After its engineers, Intel's most important asset is its fabrication facilities ("fabs"). Fabs cost billions to build, populate, operate and maintain, and just as an airplane isn't making the airline any money when it sits on the tarmac, a fab isn't making money when it's idle. It's costing the owner money, and lots of it.
But idle they are. Intel's fabs may be at their lowest rates of utilization ever seen, according to Jim McGregor, president of Tirias Research, a semiconductor analyst based in Phoenix, Arizona, and in retrospect, it could be they were the early warning that the PC industry was in deep trouble - something that only now is coming out with the disastrous PC sales figures from Gartner and IDC. While it was known that the PC industry has been twisting in the wind with poor sales through Christmas, this week we got the solid figures. IDC put worldwide PC sales for Q1 2013 down 14% from Q1 2012, while Gartner said sales were down 11.2% year-over-year. To understand how Intel may have known this was coming, you must set your wayback machine to 2001, when the Tech Bubble burst and the industry was left sitting on billions of useless inventory that had to be sold off cheap or written off as a loss.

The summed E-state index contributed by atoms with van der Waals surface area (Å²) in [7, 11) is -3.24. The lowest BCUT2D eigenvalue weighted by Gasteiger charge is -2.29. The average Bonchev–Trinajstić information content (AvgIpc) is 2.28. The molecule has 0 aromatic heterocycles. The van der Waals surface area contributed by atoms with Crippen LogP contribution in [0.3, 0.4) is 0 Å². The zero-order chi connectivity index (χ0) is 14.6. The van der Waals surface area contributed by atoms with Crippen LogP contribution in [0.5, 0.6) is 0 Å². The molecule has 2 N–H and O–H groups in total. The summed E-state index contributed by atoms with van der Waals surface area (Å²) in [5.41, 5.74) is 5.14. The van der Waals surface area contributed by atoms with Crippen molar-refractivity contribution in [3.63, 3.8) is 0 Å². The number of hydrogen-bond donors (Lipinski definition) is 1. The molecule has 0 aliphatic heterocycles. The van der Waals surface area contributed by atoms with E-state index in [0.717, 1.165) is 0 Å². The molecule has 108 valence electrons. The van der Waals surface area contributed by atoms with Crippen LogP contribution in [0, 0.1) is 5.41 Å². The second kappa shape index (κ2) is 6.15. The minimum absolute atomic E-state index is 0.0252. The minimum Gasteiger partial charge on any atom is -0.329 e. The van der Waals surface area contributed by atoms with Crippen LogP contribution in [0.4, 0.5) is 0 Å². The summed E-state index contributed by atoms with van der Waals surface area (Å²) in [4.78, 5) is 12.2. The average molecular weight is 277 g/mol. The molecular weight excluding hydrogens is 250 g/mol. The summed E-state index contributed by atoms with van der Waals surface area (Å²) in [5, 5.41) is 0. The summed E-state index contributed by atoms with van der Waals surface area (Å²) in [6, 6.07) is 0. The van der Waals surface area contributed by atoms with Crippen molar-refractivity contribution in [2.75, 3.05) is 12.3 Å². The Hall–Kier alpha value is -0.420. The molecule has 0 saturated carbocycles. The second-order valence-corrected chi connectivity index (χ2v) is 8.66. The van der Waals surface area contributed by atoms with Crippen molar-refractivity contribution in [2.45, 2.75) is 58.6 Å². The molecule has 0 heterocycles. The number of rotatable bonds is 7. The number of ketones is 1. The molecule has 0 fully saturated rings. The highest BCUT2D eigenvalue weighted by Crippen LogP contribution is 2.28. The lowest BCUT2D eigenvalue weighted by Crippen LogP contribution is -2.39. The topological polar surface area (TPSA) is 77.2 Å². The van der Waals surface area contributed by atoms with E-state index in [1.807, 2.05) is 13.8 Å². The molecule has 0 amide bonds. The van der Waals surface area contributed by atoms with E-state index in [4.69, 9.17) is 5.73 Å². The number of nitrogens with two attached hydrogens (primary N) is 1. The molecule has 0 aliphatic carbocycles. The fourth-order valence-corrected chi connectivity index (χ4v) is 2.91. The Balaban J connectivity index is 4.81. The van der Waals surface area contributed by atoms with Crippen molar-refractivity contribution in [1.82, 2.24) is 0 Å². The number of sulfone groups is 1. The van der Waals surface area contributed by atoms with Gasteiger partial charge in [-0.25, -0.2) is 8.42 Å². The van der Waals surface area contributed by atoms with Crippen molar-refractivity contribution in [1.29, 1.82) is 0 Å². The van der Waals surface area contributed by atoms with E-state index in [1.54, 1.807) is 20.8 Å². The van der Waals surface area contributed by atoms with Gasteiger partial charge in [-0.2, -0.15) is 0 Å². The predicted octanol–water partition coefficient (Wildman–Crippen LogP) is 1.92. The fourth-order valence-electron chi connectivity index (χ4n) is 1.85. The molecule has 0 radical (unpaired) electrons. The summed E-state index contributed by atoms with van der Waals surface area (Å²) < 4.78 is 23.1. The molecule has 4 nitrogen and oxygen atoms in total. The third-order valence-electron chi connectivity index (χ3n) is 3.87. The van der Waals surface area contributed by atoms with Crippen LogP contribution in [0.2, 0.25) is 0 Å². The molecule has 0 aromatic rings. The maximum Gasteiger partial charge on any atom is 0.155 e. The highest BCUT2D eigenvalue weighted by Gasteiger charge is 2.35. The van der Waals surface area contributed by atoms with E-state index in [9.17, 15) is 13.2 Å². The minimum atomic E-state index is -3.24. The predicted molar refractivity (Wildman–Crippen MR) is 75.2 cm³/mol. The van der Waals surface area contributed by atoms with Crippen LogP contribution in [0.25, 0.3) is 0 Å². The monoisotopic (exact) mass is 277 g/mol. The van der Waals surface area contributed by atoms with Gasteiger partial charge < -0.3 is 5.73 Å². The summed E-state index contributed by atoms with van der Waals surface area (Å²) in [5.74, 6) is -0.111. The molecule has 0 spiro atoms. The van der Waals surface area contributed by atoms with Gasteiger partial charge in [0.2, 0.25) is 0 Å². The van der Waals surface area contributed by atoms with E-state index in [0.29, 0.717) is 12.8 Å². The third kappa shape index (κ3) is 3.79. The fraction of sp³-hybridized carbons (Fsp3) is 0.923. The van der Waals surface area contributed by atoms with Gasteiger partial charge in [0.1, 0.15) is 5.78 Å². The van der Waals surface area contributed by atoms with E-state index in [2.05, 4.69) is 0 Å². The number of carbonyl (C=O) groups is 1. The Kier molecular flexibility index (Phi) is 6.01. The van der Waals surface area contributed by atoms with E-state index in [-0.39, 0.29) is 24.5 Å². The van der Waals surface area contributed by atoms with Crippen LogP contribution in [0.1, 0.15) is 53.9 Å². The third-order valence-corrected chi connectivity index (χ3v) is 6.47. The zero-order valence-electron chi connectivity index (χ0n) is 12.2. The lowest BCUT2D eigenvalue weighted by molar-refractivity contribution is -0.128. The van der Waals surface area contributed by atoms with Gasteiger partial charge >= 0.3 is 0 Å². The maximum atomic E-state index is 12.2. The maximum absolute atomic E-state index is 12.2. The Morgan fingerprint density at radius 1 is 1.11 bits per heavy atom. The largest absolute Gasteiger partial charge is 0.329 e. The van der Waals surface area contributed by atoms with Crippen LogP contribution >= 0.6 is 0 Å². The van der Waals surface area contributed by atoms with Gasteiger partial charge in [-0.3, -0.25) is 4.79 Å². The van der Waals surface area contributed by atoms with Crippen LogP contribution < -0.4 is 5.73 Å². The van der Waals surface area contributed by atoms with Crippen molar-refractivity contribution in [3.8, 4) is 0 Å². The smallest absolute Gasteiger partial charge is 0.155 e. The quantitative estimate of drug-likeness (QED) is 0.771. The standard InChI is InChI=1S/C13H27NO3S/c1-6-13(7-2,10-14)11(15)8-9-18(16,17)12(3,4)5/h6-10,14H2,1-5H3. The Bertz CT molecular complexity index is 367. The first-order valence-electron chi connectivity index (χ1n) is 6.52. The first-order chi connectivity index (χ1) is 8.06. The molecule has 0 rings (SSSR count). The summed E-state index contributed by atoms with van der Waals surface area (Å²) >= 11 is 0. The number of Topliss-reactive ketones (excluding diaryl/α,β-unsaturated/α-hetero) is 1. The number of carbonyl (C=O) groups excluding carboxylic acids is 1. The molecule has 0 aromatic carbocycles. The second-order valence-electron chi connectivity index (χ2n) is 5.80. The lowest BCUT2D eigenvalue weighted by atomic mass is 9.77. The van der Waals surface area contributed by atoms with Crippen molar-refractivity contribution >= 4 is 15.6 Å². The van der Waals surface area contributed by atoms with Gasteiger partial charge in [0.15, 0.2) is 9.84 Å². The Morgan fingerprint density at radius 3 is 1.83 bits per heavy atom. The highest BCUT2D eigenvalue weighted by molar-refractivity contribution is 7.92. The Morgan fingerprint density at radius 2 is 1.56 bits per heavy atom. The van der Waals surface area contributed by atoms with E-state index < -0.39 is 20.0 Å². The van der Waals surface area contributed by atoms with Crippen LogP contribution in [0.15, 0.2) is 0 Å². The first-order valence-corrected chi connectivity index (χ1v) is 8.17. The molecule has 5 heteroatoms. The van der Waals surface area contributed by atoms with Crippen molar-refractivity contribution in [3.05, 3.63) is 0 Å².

Vowing never to let that happen again, Intel formalized what had been a more casual look into the supply chain, requiring the entire supply chain report on what they were hearing in the market rather than trading on gossip and hearsay. It also changed how client purchase plans were handled, which forced more customer financial commitment as well. If there was a problem at some point, such as OEMs not buying product because sales were trailing off, Intel would know before orders started backing up the supply chain. When the economy took a massive downturn in late 2008, Intel was ready. It was able to halt production almost overnight and did not get stuck with a huge amount of inventory. Other chip companies followed Intel's lead, figuring Intel knew something they didn't. The early warning failsafe ended up working out very well and vendors didn't get saddled with inventory. History repeats The hints of trouble were there, if you were in Arizona. Intel's four fabrication plants in the Arizona area are all reportedly running below capacity, with one not even operational. Fab 12, which makes processors, has been below capacity; Fab 22, which makes chipsets, is also running below capacity, as is Fab 32. Fab 42, the newest, isn't even running. "The walls are up, and they took in some equipment, but they are delaying outfitting it. They don't want to call it mothballing it. They are delaying taking equipment orders until they are needed, and some equipment has been rerouted to Oregon," said McGregor. Intel's two biggest fabrication sites are Arizona and Oregon, but there are other plants as well around the world. McGregor says his contacts within Intel manufacturing put the company's global utilization capacity at around 60%. Normally, Intel's fabs run at 95% and only come down when the equipment is being upgraded. Quite a few of the fabs were taking 50% as many orders in Q4 as they did in Q3, said McGregor, and that's not just Intel, it's across the industry, he said. "It's happened to memory, processors, anything that went into PCs. Demand wasn't shaping up, and the outlook wasn't looking rosy," he said. McGregor said that starting in September, all of the chip companies stopped buying raw materials. He talked to a company that provides chemicals to chip makers and they told him that literally overnight sales dropped 50%. Could this be Intel seeing another collapse in the distance? McGregor thinks so. "Intel does try to keep a very good view in the entire channel. And when it gets to a certain point, they shut it down. To Intel's credit, I think they did see a lot of it. I think a lot of the other chip guys saw Intel was hitting the brakes and they followed, figuring Intel knew something they didn't," he said. Intel declined to comment, citing the quiet period before announcing its first quarter earnings. Those earnings will be released after the market closes on April 17, and the earnings call will be the curtain call for CEO Paul Otellini, who retires next month after 39 years with the firm, the last eight as CEO. Worldwide malaise Windows 8 has been viewed as the villain in PC sales stumbling, but it's not to blame, said Dean McCarron of Mercury Research, who follows the semiconductor industry. He blames the global economy. "OEMs are all telling me it's the economy. There's not a lot of optimism out there. The U.S. has been soft since 2008, Europe is a mess and emerging markets have gone soft. They aren't driving growth anymore, it's more of a replacement market than a growth market," he said. Windows 8 "doesn't help the situation. There was an excessive amount of emphasis on it. To lay the blame on Windows 8 would be too strong of an attribution. When I look at the market, the number one impact is just tablets. Mobile PCs are soft at the bottom end of the market," he said. Consumer impact? So does this mean fire sales for old inventory? Don't bet on it, said Sharon Stiefel, analyst for semiconductor market intelligence at IHS iSuppli. Because Intel and other chip vendors hit the brakes so soon, inventory didn't build. "Down the road, they'll have the ability to keep their pricing up. There won't be shortages because demand is so low. I think they were responding to where they could have had an overage they needed to get rid of. Instead of having a fire sale, they said what do we need to do to match what's going out this quarter and the next and not get too far ahead of themselves," she said. Stielfel isn't surprised or alarmed at Intel's cutback on production. "Looking at what happened last year, the industry was ramping for demand they thought would occur in Q1 and Q2, then things fell much lower than was expected. It brought people to a screaming halt in Q3 and Q4 last year and looking back at how much inventory had built, they were way over with their inventory," she said. So with demand lower, inventories are staying lower. The lessons of 2001 remain in place, it would seem. No recovery Intel hitting the brakes in response to a drop in sales is a good thing for the company, a sign the company has a clear view into future demand. But this time, the economic situation is different. "This is the first time I can remember through a downturn that Intel is not continuing fab expansion. This is the first time I've seen them put the brakes on for a while. They are still continuing process development, but it is putting a damper on some remote facilities," said McGregor. He heard that the company started offering voluntary retirement at the plants based on age and experience, but there wasn't much interest. That means the next likely move is layoffs, which will probably happen under the new CEO. "I fully expect they won't announce anything related to fab capacity, but they will announce realignment once they get the new CEO in place," McGregor added. And even then, there's a chance Intel won't bounce back to its previous levels. Intel makes PC chips and the PC simply isn't where technology is at these days. "This is the first time we're seeing the entire industry coming up fairly well, but the PC sector is not leading it. The PC is not driving the direction of technology anymore, it's not driving processor technology and it's certainly not the software magnet for technology anymore. It's a tablet and smartphone world," said McGregor.